Armature reaction and commutation:Demagnetising and Cross-magnetising Conductors

Demagnetising and Cross-magnetising Conductors

The exact conductors which produce these distorting and demagnetising effects are shown in Fig. 27.6 where the brush axis has been given a forward lead of q so as to lie along the new position of M.N.A. All conductors lying within angles AOC = BOD = 2q at the top and bottom of the armature, are carrying current in such a direction as to send the flux through the armature from right to left. This fact may be checked by applying crockscrew rule. It is these conductors which act in direct opposition to the main field and are hence called the demagnetising armature conductors.

image

Now consider the remaining armature conductors lying between angles AOD and COB. As shown in Fig. 27.7, these conductors carry current in such a direction as to produce a combined flux pointing vertically downwards i.e. at right angles to the main flux. This results in distortion of the main field. Hence, these conductors are known as cross-magnetising conductors and constitute dis- torting ampere-conductors.

Demagnetising AT per Pole

Since armature demagnetising ampere-turns are neutralized by adding extra ampere-turns to the main field winding, it is essential to calculate their number. But before proceeding further, it should be remembered that the number of turns is equal to half the number of conductors because two conductors-constitute one turn.

image

image

Compensating Windings

These are used for large direct current machines which are subjected to large fluctuations in load i.e. rolling mill motors and turbo-generators etc. Their function is to neutralize the cross magnetizing effect of armature reaction. In the absence of compensating windings, the flux will be suddenly shifting backward and forward with every change in load. This shifting of flux will induce statically induced e.m.f. in the armature coils. The magnitude of this e.m.f. will depend upon the rapidity of changes in load and the amount of change. It may be so high as to strike an arc between the consecutive commutator segments across the top of the mica sheets separating them. This may further develop into a flash- over around the whole commutator thereby short- circuiting the whole armature.

image

These windings are embedded in slots in the pole shoes and are connected in series with armature in such a way that the current in them flows in opposite direction to that flowing in armature conductors directly below the pole shoes. An elementary scheme of compensating winding is shown in Fig. 27.8.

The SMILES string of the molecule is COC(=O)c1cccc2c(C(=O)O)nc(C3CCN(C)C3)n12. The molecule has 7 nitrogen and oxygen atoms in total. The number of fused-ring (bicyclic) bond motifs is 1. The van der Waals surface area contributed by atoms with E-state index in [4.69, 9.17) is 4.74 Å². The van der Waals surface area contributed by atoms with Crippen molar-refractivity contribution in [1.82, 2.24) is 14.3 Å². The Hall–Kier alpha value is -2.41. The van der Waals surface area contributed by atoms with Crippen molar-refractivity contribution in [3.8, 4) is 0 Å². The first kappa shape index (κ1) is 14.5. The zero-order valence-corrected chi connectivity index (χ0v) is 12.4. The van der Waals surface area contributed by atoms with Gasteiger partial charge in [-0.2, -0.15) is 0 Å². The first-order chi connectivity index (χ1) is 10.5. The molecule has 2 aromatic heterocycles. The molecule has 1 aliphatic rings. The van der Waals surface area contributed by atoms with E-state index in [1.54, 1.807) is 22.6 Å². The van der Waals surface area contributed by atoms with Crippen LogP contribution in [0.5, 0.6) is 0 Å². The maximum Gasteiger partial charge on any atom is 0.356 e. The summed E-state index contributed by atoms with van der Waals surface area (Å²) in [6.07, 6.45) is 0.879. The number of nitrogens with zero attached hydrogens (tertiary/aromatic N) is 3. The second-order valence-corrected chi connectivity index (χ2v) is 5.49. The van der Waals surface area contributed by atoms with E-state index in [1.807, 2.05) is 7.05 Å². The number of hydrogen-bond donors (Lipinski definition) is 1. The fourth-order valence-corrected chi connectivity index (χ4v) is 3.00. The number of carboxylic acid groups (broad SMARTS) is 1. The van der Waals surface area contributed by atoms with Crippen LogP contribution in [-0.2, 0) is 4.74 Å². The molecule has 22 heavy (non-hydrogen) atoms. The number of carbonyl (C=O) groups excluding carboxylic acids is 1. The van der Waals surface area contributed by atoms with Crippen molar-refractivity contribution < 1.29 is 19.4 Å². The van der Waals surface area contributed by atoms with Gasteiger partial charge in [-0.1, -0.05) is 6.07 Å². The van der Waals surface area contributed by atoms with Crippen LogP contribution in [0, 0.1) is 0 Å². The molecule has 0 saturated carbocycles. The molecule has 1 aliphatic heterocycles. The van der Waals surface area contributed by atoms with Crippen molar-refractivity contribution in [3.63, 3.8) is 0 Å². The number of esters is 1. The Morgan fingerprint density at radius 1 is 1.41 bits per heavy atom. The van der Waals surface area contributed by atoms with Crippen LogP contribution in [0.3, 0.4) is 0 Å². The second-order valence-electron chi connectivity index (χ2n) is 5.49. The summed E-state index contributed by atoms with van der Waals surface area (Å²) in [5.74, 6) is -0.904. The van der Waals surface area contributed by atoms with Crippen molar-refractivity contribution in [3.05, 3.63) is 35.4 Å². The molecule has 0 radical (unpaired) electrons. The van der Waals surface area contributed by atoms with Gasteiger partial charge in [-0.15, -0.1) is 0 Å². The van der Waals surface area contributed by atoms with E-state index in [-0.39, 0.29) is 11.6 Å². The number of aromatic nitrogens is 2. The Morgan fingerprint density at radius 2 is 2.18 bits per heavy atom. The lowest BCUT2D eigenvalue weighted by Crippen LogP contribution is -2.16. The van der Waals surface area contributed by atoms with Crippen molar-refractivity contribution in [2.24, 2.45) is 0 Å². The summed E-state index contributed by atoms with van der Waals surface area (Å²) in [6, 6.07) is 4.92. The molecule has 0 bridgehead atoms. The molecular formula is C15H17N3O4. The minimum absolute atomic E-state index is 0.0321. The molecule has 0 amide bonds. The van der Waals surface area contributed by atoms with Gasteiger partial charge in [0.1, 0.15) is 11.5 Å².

It should be carefully noted that compensating winding must provide sufficient m.m.f so as to counterbalance the armature m.m.f. Let Zc = No. of compensating conductos/pole face Za = No. of active armature conductors/pole, Ia = Total armature current Ia / A = current/armature conductor

image

Owing to their cost and the room taken up by them, the compensating windings are used in the case of large machines which are subject to violent fluctuations in load and also for generators which have to deliver their full-load output at consider- able low induced voltage as in the Ward-Leonard set.

No. of Compensating Windings

image

image

image

image

Tutorial Problem No. 27.1

1. Calculate the demagnetising amp-turns of a 4-pole, lap-wound generator with 720 turns, giving 50 A, if the brush lead is 10º (mechanical). (250 AT/pole)

2. A 250-V, 25-kW, 4-pole d.c. generator has 328 wave-connected armature conductors. When the machine is delivering full load, the brushes are given a lead of 7.2 electrical degrees. Calculate the crossmagnetising amp-turns/pole. (1886, 164)

3. An 8-pole lap-connected d.c. shunt generator delivers an output of 240 A at 500 V. The armature has 1408 conductors and 160 commutator segments. If the brushes are given a lead of 4 segments from the no- load neutral axis, estimate the demagnetising and cross-magnetising AT/pole.

(1056, 1584) (Electrical Engineering, Bombay Univ. 1978)

4. A 500-V, wave-wound, 750 r.p.m. shunt generator supplies a load of 195 A. The armature has 720 conductors and shunt field resistance is 100 W. Find the demagnetising amp-turns/pole if brushes are advanced through 3 commutator segments at this load. Also, calculate the extra shunt field turns required to neutralize this demagnetisation. (600, 4800, 120)

5. A 4-pole, wave-wound generator has 320 armature conductors and carries an armature current of 400 A. If the pole arc/pole pitch ratio is 0.68, calculate the AT/pole for a compensating winding to give uniform flux density in the air gap. (5440)

6. A 500-kW, 500-V, 10 pole d.c. generator has a lap-wound armature with 800 conductors. Calculate the number of pole-face conductors in each pole of a compensating winding if the pole face covers 75 percent of the pitch.

(6 conductors/pole)

7. Three shunt generators, each having an armature resistance of 0.1 ohm are connected across a common bus feeding a two ohms load. Their generated voltages are 127 V, 120 V, and 119 V. Neglecting field currents, calculate the bus voltage and modes of operations of the three machines. (JNTU, Hyderabad, 200)

Hint : Solve the circuit from the data given. Since the voltages differ considerably, first machine with 127 V as the generated voltage with supply the largest current.

( I1 = 70 amp, Generating mode, I2 = 0, Floating (= neither generating nor motoring).

I3 = 10 amp, motoring mode IL = 60 amp.)

Incoming search terms:


admin

Ahmed Farahat is EECS engineer With 18 years of experience in the field he worked on different technological discipline and and had honored Post Graduate Diploma In Computer Science And Engineering

Related posts:

Leave a comment

Your email address will not be published. Required fields are marked *